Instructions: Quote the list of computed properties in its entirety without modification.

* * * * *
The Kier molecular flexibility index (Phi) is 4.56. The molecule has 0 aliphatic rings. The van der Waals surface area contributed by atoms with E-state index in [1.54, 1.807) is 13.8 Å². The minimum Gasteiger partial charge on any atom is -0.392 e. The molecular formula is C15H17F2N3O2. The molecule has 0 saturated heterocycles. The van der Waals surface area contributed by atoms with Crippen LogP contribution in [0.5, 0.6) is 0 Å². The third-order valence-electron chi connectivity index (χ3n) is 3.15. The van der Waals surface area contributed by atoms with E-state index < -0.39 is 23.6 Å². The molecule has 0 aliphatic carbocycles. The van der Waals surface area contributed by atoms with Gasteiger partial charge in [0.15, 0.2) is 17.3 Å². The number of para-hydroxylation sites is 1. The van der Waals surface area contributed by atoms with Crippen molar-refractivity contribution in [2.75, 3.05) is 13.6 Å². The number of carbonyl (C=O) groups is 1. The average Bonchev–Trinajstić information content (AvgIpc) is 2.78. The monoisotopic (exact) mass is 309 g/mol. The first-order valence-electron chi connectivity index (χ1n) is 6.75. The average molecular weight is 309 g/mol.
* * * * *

The Kier molecular flexibility index (Phi) is 4.56. The molecule has 0 aliphatic rings. The van der Waals surface area contributed by atoms with E-state index in [1.54, 1.807) is 13.8 Å². The minimum Gasteiger partial charge on any atom is -0.392 e. The molecular formula is C15H17F2N3O2. The molecule has 0 saturated heterocycles. The van der Waals surface area contributed by atoms with Crippen LogP contribution in [0.5, 0.6) is 0 Å². The third-order valence-electron chi connectivity index (χ3n) is 3.15. The van der Waals surface area contributed by atoms with E-state index < -0.39 is 23.6 Å². The molecule has 0 aliphatic carbocycles. The van der Waals surface area contributed by atoms with Gasteiger partial charge in [0.15, 0.2) is 17.3 Å². The number of para-hydroxylation sites is 1. The van der Waals surface area contributed by atoms with Crippen molar-refractivity contribution in [2.75, 3.05) is 13.6 Å². The number of carbonyl (C=O) groups is 1. The average Bonchev–Trinajstić information content (AvgIpc) is 2.78. The monoisotopic (exact) mass is 309 g/mol. The first-order valence-electron chi connectivity index (χ1n) is 6.75. The average molecular weight is 309 g/mol.